Or maybe not. Maybe Mr. Iacobucci was correct when he said that DayJet’s failure to obtain an additional $5 million in bridge financing was the reason for the September shutdown and subsequent bankruptcy filing.
Maybe his after-the-fall statement that “during the past year, we have demonstrated, beyond a reasonable doubt, that customers will sign up, purchase and become frequent users of this new service — the DayJet ‘per-seat, on-demand’ model works” was dead accurate.
Or, again, maybe not.
We say “maybe not” because Iacobucci, in a moment of apparent candor, later admitted to Jennifer Harrington of Aviation International News that DayJet had only been selling an average of 15 seats per day after almost a full year in business.
“If we had gotten 30 to 35 tickets a day, we would have been OK,” he told Ms. Harrington.
Hhhmmm. At the time, DayJet owned a fleet of 28 Eclipse 500s with a total of more than 100 passenger seats (had they all been in service at the same time, which they never were) and claimed to serve approximately 45 community airports throughout the Southeast. It also had, according to its bankruptcy petition, about $4 million in liabilities.
According to public records, DayJet raised somewhere in excess of $250,000,000 during its brief lifespan. It was, the company bragged in one press release, “among the best capitalized pre-operational passenger air carriers in U.S. aviation history and the largest in the on-demand sector.”
Could the addition of 20 more fares per day possibly have produced a survivable return on an investment of that magnitude?
Given that a significant portion of that $250,000,000, including more than $500,000 spent on political lobbying, was invested in making sure a majority of humans from Alaska to the Amazon recognized the word “DayJet” what went wrong?
Why were only 15 people a day taking advantage of the opportunity to “Fly On Demand?” Surely there was something more seriously askew than the fact that FAA regulations differentiating air taxi services from scheduled airlines prohibited DayJet from actually flying on demand. Even flying “somewhat on demand” (within a window of a couple of hours) should have produced more daily passengers than 15.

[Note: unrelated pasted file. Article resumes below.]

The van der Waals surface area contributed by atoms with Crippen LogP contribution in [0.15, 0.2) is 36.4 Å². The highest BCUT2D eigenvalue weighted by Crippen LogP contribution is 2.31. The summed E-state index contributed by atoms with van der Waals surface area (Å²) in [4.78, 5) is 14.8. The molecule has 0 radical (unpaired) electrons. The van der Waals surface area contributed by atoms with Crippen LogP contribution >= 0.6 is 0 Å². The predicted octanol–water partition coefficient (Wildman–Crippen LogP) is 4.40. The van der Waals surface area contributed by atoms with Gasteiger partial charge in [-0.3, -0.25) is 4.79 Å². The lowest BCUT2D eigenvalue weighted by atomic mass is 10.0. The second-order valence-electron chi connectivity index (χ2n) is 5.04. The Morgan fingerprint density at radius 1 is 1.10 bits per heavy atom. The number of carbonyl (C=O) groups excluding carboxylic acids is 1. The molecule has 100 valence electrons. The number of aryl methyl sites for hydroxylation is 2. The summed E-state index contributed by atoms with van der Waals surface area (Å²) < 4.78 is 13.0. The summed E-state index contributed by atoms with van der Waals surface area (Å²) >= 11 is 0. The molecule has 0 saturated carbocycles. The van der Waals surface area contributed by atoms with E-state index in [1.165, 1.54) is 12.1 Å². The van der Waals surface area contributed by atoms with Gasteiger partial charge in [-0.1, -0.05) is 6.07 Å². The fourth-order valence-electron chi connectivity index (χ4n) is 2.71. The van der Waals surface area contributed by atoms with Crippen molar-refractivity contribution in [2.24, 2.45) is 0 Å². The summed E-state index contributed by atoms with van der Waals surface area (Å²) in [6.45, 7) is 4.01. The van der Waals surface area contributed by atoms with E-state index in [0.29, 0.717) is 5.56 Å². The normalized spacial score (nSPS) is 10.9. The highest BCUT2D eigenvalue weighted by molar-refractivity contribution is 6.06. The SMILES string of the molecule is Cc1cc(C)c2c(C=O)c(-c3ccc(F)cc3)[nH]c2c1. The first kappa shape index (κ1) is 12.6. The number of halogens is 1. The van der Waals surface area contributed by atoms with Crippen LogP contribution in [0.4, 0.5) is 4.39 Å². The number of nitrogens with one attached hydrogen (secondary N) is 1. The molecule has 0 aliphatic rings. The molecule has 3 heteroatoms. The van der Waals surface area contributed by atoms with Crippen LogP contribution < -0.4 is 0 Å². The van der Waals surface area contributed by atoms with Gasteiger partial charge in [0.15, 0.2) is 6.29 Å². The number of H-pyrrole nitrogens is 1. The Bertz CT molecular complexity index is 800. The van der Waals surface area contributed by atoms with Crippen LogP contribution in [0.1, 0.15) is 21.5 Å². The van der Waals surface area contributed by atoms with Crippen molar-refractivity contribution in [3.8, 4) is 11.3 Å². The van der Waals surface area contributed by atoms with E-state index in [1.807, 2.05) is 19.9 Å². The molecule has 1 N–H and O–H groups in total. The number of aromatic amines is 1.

Maybe the real issue, as some observers have speculated, was a basic misunderstanding of the business-to-business nature of the air-taxi market on the part of DayJet’s marketing gurus.
Forgive us a brief digression …
Roughly ten years ago, Panasonic entered the rugged portable computer market with its first Toughbook model. Panasonic Portable Computer Company (P2C2), as it was then called, was a ground-level startup from a company with zero presence in the U.S. computer market.
In launching Toughbook, Panasonic spent somewhere between zero and virtually nothing on advertising. What they did invest in was the most obsessive-compulsive, bloodthirsty, workaholic sales force in the B2B technology jungle.
They hired people who left their homes before dawn every Monday and returned shortly before or after midnight every Saturday. While gone, they spent every day from 8 a.m. to 5 p.m. pitching enterprise IT managers and chief financial officers and every evening from 6 p.m. til the wee hours drinking with those same executives.
If you knew what to look for you could easily spot them waiting for the airport shuttle the morning after one of those marathon sales days. They were the people with the sharpest clothes, straightest ties and shiniest shoes hanging around the hotel lobby at 6 a.m.